The spectre of the Nazis and fascism have become increasingly omnipotent over the last twenty years to become a defining set of historical and cultural references in the UK, and England in particular. This was aided by Pier Morgan, as editor of the ‘Daily Mirror’, and his use of German caricatures in the Euro football championship of 1996, running front-page headlines declaring ‘Achtung! Surrender’, ‘Krauts’ and ‘Huns’. And now there is the emergence of the Nazis and fascism in the Scottish independence debate.
It is meant to be an irrefutable rule that mentioning the Nazis in an argument is proof that someone is desperate and has lost it. It even has a name – Godwin’s law – but if so it does not seem to translate to large parts of Scotland. Read the rest of this entry »
The Age of Rage and the Importance of Opposition – in Europe, UK and Scotland
Scottish Review, May 21st 2014
This week will see from Thursday onward the Euro-elections which will witness the emergence of a host of populists, mavericks and independent voices being elected across the continent.
The mainstream political class is in crisis across Europe. Conventional politicians and political parties are held in widespread and open contempt, often invoking more deep-seated and angry reactions.
There are huge questions for the continent – on the economic front about jobs, growth and the role of markets, on the social model and its continued viability, on public services and spending, demographic pressures with an aging population and shrinking workforce, and fears and anxieties about immigration.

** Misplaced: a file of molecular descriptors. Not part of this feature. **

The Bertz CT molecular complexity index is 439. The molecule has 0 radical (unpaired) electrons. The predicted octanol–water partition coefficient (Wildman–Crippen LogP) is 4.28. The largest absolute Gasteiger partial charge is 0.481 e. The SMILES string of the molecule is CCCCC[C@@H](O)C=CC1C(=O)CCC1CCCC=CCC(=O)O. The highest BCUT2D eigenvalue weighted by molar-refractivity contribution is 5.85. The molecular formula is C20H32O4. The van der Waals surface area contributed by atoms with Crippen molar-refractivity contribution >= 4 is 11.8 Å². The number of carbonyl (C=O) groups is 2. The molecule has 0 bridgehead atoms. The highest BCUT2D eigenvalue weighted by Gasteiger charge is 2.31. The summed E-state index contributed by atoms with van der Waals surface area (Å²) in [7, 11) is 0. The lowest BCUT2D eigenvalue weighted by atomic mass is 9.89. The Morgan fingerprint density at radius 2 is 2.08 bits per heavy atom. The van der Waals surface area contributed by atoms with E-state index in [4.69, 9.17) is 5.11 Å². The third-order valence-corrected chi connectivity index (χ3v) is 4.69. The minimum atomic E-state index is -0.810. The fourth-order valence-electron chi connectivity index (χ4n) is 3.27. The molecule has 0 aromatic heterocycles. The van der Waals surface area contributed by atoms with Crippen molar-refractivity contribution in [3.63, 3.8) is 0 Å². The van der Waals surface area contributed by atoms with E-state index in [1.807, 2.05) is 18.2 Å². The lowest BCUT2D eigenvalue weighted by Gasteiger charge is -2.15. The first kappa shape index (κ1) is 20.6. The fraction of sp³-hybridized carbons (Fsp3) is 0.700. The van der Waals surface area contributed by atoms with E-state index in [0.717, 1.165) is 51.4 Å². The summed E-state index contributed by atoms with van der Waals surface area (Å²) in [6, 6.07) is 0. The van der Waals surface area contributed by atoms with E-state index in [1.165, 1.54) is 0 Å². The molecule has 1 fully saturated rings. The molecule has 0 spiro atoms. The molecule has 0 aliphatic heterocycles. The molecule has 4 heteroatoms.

Nowhere is there a sign of solutions from European elites or institutions. The crisis of the banks, sovereign debt and the euro has become one of Europe itself. Related to this the crisis has become one of the continent’s mainstream political traditions: of centre-right Christian Democracy and conservatism, and centre-left social democracy. Read the rest of this entry »
What does the rise of Ukip mean for Scotland?
Scottish Review, May 7th 2014
A new national pastime now exists thanks to the existence and rise of Ukip.
This is the round the clock coverage of the party: often mocking, filled with condescension and a barely concealed incredulity that sane citizens will consider supporting such a party. So far all this has seemed to do is feed the appeal that is the Teflon-like Ukip.
The media of course love and hate Ukip in equal measure. Nigel Farage is the joint most frequent panelist on ‘BBC Question Time’ over the last five years (equal with Tory Ken Clarke). Whether it is Godfrey Bloom’s many bloomers on women, Africa and climate change, or Roger Helmer MEP (who is standing for the party in the Newark by-election) and his views on rape and gays, none of this so far seems to hurt Ukip.
We can debate the characteristics and qualities of Ukip but it is certainly a populist revolt against the modern world and contemporary UK. There is a rage against the machine, political orthodoxies and political correctness in the party, many of its representatives, members and supporters. Read the rest of this entry »